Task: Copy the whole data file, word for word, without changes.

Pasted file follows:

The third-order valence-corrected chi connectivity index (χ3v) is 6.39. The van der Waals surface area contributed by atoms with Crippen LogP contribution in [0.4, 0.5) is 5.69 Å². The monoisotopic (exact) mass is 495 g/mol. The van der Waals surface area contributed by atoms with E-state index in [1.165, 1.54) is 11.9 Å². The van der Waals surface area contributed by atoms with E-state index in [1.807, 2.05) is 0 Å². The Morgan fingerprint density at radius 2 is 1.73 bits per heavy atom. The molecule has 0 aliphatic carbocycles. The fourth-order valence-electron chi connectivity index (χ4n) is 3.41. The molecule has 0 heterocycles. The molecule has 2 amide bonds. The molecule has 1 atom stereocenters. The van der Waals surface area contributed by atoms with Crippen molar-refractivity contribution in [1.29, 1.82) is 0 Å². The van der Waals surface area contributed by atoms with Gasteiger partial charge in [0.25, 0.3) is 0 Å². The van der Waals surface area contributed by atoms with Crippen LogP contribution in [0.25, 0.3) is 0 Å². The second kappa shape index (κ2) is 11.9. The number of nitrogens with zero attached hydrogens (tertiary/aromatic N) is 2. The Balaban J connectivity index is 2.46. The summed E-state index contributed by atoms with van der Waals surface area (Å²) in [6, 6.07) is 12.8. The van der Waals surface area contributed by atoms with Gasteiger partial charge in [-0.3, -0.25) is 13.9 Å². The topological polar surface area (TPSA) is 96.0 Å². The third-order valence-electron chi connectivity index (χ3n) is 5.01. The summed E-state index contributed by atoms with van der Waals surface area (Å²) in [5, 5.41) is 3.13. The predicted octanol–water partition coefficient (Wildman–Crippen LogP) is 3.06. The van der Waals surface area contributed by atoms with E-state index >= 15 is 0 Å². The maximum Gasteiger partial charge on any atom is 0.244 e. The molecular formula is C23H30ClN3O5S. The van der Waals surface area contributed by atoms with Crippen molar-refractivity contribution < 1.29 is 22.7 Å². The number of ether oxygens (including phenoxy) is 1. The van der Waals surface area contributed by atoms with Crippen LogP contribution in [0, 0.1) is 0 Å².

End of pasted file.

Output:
The third-order valence-corrected chi connectivity index (χ3v) is 6.39. The van der Waals surface area contributed by atoms with Crippen LogP contribution in [0.4, 0.5) is 5.69 Å². The monoisotopic (exact) mass is 495 g/mol. The van der Waals surface area contributed by atoms with E-state index in [1.165, 1.54) is 11.9 Å². The van der Waals surface area contributed by atoms with E-state index in [1.807, 2.05) is 0 Å². The Morgan fingerprint density at radius 2 is 1.73 bits per heavy atom. The molecule has 0 aliphatic carbocycles. The fourth-order valence-electron chi connectivity index (χ4n) is 3.41. The molecule has 0 heterocycles. The molecule has 2 amide bonds. The molecule has 1 atom stereocenters. The van der Waals surface area contributed by atoms with Crippen molar-refractivity contribution in [1.29, 1.82) is 0 Å². The van der Waals surface area contributed by atoms with Gasteiger partial charge in [0.25, 0.3) is 0 Å². The van der Waals surface area contributed by atoms with Crippen LogP contribution in [0.25, 0.3) is 0 Å². The second kappa shape index (κ2) is 11.9. The number of nitrogens with zero attached hydrogens (tertiary/aromatic N) is 2. The Balaban J connectivity index is 2.46. The summed E-state index contributed by atoms with van der Waals surface area (Å²) in [6, 6.07) is 12.8. The van der Waals surface area contributed by atoms with Gasteiger partial charge in [-0.3, -0.25) is 13.9 Å². The topological polar surface area (TPSA) is 96.0 Å². The third-order valence-electron chi connectivity index (χ3n) is 5.01. The summed E-state index contributed by atoms with van der Waals surface area (Å²) in [5, 5.41) is 3.13. The predicted octanol–water partition coefficient (Wildman–Crippen LogP) is 3.06. The van der Waals surface area contributed by atoms with E-state index >= 15 is 0 Å². The maximum Gasteiger partial charge on any atom is 0.244 e. The molecular formula is C23H30ClN3O5S. The van der Waals surface area contributed by atoms with Crippen molar-refractivity contribution < 1.29 is 22.7 Å². The number of ether oxygens (including phenoxy) is 1. The van der Waals surface area contributed by atoms with Crippen LogP contribution in [0, 0.1) is 0 Å².